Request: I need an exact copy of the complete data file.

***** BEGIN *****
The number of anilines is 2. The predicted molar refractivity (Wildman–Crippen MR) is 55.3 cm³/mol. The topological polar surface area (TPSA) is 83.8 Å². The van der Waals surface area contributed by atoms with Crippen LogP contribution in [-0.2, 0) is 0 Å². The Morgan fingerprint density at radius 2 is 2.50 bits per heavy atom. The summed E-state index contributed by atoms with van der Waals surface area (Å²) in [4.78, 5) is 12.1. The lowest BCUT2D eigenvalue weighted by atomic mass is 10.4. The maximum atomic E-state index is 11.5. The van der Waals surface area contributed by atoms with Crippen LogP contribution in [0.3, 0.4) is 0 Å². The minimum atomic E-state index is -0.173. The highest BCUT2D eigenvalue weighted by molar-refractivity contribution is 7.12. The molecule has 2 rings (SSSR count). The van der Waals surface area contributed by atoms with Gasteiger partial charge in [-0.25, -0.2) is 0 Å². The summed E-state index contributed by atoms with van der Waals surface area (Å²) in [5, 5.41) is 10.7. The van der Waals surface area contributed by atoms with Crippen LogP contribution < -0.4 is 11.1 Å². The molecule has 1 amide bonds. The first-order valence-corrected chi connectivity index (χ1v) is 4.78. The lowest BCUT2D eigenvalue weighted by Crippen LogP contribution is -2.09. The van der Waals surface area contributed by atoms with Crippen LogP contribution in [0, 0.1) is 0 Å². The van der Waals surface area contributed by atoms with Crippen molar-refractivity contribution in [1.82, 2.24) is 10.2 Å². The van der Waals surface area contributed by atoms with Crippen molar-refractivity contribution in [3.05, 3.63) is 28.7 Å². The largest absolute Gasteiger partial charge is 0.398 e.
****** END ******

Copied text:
The number of anilines is 2. The predicted molar refractivity (Wildman–Crippen MR) is 55.3 cm³/mol. The topological polar surface area (TPSA) is 83.8 Å². The van der Waals surface area contributed by atoms with Crippen LogP contribution in [-0.2, 0) is 0 Å². The Morgan fingerprint density at radius 2 is 2.50 bits per heavy atom. The summed E-state index contributed by atoms with van der Waals surface area (Å²) in [4.78, 5) is 12.1. The lowest BCUT2D eigenvalue weighted by atomic mass is 10.4. The maximum atomic E-state index is 11.5. The van der Waals surface area contributed by atoms with Crippen LogP contribution in [0.3, 0.4) is 0 Å². The minimum atomic E-state index is -0.173. The highest BCUT2D eigenvalue weighted by molar-refractivity contribution is 7.12. The molecule has 2 rings (SSSR count). The van der Waals surface area contributed by atoms with Gasteiger partial charge in [-0.25, -0.2) is 0 Å². The summed E-state index contributed by atoms with van der Waals surface area (Å²) in [5, 5.41) is 10.7. The van der Waals surface area contributed by atoms with Crippen LogP contribution < -0.4 is 11.1 Å². The molecule has 1 amide bonds. The first-order valence-corrected chi connectivity index (χ1v) is 4.78. The lowest BCUT2D eigenvalue weighted by Crippen LogP contribution is -2.09. The van der Waals surface area contributed by atoms with Crippen LogP contribution in [0, 0.1) is 0 Å². The van der Waals surface area contributed by atoms with Crippen molar-refractivity contribution in [1.82, 2.24) is 10.2 Å². The van der Waals surface area contributed by atoms with Crippen molar-refractivity contribution in [3.05, 3.63) is 28.7 Å². The largest absolute Gasteiger partial charge is 0.398 e.